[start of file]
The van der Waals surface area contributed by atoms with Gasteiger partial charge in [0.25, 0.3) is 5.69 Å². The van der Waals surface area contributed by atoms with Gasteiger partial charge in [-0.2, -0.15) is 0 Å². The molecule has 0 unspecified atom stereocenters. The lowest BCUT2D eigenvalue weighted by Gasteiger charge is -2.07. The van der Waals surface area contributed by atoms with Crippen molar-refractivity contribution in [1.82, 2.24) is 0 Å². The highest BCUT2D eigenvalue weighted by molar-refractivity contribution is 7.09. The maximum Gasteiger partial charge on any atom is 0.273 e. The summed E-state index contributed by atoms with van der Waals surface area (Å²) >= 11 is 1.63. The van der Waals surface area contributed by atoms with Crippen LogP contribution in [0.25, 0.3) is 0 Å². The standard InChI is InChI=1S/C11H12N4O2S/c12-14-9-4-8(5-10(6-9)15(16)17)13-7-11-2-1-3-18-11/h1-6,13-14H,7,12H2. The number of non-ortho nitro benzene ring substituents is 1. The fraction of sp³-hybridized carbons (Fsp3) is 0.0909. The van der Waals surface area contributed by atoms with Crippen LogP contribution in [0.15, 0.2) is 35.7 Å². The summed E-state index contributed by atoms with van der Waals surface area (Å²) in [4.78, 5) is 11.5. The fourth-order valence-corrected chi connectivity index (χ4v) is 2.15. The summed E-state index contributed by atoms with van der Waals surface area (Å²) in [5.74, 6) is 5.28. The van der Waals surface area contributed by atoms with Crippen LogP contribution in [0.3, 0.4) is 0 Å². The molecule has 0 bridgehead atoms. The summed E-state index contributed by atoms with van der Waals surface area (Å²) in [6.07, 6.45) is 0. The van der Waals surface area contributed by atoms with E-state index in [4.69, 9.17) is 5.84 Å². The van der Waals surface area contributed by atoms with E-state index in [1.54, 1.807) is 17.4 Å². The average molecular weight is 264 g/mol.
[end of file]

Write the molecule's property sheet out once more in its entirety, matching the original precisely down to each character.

The van der Waals surface area contributed by atoms with Gasteiger partial charge in [0.25, 0.3) is 5.69 Å². The van der Waals surface area contributed by atoms with Gasteiger partial charge in [-0.2, -0.15) is 0 Å². The molecule has 0 unspecified atom stereocenters. The lowest BCUT2D eigenvalue weighted by Gasteiger charge is -2.07. The van der Waals surface area contributed by atoms with Crippen molar-refractivity contribution in [1.82, 2.24) is 0 Å². The highest BCUT2D eigenvalue weighted by molar-refractivity contribution is 7.09. The maximum Gasteiger partial charge on any atom is 0.273 e. The summed E-state index contributed by atoms with van der Waals surface area (Å²) >= 11 is 1.63. The van der Waals surface area contributed by atoms with Crippen LogP contribution in [0.25, 0.3) is 0 Å². The standard InChI is InChI=1S/C11H12N4O2S/c12-14-9-4-8(5-10(6-9)15(16)17)13-7-11-2-1-3-18-11/h1-6,13-14H,7,12H2. The number of non-ortho nitro benzene ring substituents is 1. The fraction of sp³-hybridized carbons (Fsp3) is 0.0909. The van der Waals surface area contributed by atoms with Crippen LogP contribution in [0.15, 0.2) is 35.7 Å². The summed E-state index contributed by atoms with van der Waals surface area (Å²) in [4.78, 5) is 11.5. The fourth-order valence-corrected chi connectivity index (χ4v) is 2.15. The summed E-state index contributed by atoms with van der Waals surface area (Å²) in [5.74, 6) is 5.28. The van der Waals surface area contributed by atoms with Crippen LogP contribution in [0.3, 0.4) is 0 Å². The molecule has 0 bridgehead atoms. The summed E-state index contributed by atoms with van der Waals surface area (Å²) in [6.07, 6.45) is 0. The van der Waals surface area contributed by atoms with E-state index in [4.69, 9.17) is 5.84 Å². The van der Waals surface area contributed by atoms with E-state index in [1.54, 1.807) is 17.4 Å². The average molecular weight is 264 g/mol.